Your F-1 Visa

For F-1 students, being "in status" means to make sure that you are following all the rules as an F-1 student.  This includes the F-1 basic requirements, as well as reporting, following proper documentation and making normal progress as a student.

If you follow all the rules for F-1 status, you are "maintaining status", or "in status."

Out of Status

You are out of status if you do not follow the rules for your status.  An F-1 or M-1 visa holder who is out of status will lose the benefits of F-1 status.  If you lose the benefits of being "in status" it means you cannot do the following:
  • transfer to a new school
  • obtain a travel signature from a DSO on page 3 of the I-20 form
  • take a vacation quarter (stay in the United States without studying full-time)
  • work on campus
  • receive permission for OPT or any other off-campus employment
  • receive any other benefits of being an F-1 or M-1 student.
     
Important:  If you fall out of status, CCS will terminate your student SEVIS record.  This will endanger your ability to stay in the United States legally and can lead to serious immigration consequences.  If your SEVIS record is terminated, and you overstay your visa, all future applications for visa renewal may be affected.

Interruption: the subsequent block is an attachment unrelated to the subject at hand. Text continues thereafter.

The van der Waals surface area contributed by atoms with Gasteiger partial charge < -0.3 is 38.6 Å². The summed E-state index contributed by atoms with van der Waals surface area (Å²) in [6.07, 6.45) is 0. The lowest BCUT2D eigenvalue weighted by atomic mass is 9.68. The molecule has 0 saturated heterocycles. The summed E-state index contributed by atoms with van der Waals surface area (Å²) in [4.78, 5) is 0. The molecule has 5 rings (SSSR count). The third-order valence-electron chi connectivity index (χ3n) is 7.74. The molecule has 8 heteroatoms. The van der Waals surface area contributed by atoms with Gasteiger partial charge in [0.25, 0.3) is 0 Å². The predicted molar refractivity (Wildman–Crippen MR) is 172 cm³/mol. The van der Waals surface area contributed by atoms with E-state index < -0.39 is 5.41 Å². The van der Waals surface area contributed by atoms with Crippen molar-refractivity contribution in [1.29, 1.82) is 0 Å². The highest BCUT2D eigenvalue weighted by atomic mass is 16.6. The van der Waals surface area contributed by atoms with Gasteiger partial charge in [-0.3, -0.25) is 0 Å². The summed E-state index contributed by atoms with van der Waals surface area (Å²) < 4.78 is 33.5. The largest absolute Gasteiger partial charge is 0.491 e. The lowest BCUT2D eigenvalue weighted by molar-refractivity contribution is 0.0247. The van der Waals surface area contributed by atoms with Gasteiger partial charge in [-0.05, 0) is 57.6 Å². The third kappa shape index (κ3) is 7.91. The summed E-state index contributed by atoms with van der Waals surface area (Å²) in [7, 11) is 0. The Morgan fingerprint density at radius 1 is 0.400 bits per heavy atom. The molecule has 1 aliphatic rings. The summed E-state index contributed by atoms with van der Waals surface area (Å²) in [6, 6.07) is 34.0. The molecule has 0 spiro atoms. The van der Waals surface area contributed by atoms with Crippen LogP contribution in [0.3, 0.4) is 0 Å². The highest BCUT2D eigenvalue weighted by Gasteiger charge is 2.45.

Common Reasons for Falling Out of Status
  • not meeting full-time requirements (i.e., 12 quarter credit hours) unless you have prior authorization for reduced course load
  • withdrawing in the middle of a school term without prior authorization
  • academic suspension or dismissal
  • taking too many Withdrawals from classes
  • staying in the United States longer than 60 days after finishing a program
  • allowing an I-20 to expire
Reinstatement

If you are "out of status" it is extremely difficult to get back "in status" while remaining in the US, but it can be done.  Once you are reinstated, you regain legal student status and may remain in the US.  DHS will consider a student for reinstatement if failure to maintain status was beyond your control such as:
  • a natural disaster
  • closure of the school you are attending
  • serious injury or illness
  • a mistake on the part of the Global Programs Office
If you wish to be considered for reinstatement, make an appointment with either Trina Allen or Katherine Thompson for reinstatement.  A student who is "out of status" for more than 5 months is no longer eligible to apply for reinstatement.  Also, if DHS denies your reinstatement request, you must return to your home country immediately.

Consequences of Overstaying Your Visa

If your reinstatement application is denied by USCIS, you must leave the United States immediately.  If you do not leave you will become an "overstay."  Penalties for overstaying your visa include:
  • automatic cancellation of your visa, even it is good for many more years
  • if you overstay your visa for more than 180 days, and are caught, you will be banned from the United States for 3 years
  • if you overstay your visa for more than one year, you will be banned from the United States for 10 years.